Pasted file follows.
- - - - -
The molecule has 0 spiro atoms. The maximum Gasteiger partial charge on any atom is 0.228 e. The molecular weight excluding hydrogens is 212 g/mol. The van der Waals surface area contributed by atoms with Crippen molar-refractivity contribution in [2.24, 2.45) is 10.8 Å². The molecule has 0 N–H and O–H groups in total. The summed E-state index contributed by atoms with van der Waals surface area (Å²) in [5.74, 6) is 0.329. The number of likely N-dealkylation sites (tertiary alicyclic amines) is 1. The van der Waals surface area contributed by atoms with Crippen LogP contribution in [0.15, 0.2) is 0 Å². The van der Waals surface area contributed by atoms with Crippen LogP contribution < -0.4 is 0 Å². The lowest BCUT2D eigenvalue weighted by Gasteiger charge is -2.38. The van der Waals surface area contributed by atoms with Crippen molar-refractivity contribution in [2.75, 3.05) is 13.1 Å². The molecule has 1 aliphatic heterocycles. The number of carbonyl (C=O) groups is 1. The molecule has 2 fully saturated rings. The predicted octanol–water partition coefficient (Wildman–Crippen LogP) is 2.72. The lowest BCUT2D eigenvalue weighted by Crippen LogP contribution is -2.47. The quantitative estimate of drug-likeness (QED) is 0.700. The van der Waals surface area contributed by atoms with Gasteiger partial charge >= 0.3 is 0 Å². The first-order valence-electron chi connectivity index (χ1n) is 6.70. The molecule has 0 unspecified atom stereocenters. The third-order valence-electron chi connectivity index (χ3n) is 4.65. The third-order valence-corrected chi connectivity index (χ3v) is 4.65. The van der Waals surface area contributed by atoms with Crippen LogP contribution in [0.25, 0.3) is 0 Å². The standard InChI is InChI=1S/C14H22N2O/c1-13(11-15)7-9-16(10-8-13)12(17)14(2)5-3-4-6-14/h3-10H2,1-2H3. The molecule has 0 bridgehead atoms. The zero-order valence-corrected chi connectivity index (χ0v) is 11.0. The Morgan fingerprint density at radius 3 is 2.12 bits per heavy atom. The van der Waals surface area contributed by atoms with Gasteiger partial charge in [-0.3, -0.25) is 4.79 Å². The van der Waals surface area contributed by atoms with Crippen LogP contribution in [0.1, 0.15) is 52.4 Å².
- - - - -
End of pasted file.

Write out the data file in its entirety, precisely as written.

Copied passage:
The molecule has 0 spiro atoms. The maximum Gasteiger partial charge on any atom is 0.228 e. The molecular weight excluding hydrogens is 212 g/mol. The van der Waals surface area contributed by atoms with Crippen molar-refractivity contribution in [2.24, 2.45) is 10.8 Å². The molecule has 0 N–H and O–H groups in total. The summed E-state index contributed by atoms with van der Waals surface area (Å²) in [5.74, 6) is 0.329. The number of likely N-dealkylation sites (tertiary alicyclic amines) is 1. The van der Waals surface area contributed by atoms with Crippen LogP contribution in [0.15, 0.2) is 0 Å². The van der Waals surface area contributed by atoms with Crippen LogP contribution < -0.4 is 0 Å². The lowest BCUT2D eigenvalue weighted by Gasteiger charge is -2.38. The van der Waals surface area contributed by atoms with Crippen molar-refractivity contribution in [2.75, 3.05) is 13.1 Å². The molecule has 1 aliphatic heterocycles. The number of carbonyl (C=O) groups is 1. The molecule has 2 fully saturated rings. The predicted octanol–water partition coefficient (Wildman–Crippen LogP) is 2.72. The lowest BCUT2D eigenvalue weighted by Crippen LogP contribution is -2.47. The quantitative estimate of drug-likeness (QED) is 0.700. The van der Waals surface area contributed by atoms with Gasteiger partial charge >= 0.3 is 0 Å². The first-order valence-electron chi connectivity index (χ1n) is 6.70. The molecule has 0 unspecified atom stereocenters. The third-order valence-electron chi connectivity index (χ3n) is 4.65. The third-order valence-corrected chi connectivity index (χ3v) is 4.65. The van der Waals surface area contributed by atoms with Crippen LogP contribution in [0.25, 0.3) is 0 Å². The standard InChI is InChI=1S/C14H22N2O/c1-13(11-15)7-9-16(10-8-13)12(17)14(2)5-3-4-6-14/h3-10H2,1-2H3. The molecule has 0 bridgehead atoms. The zero-order valence-corrected chi connectivity index (χ0v) is 11.0. The Morgan fingerprint density at radius 3 is 2.12 bits per heavy atom. The van der Waals surface area contributed by atoms with Gasteiger partial charge in [-0.3, -0.25) is 4.79 Å². The van der Waals surface area contributed by atoms with Crippen LogP contribution in [0.1, 0.15) is 52.4 Å².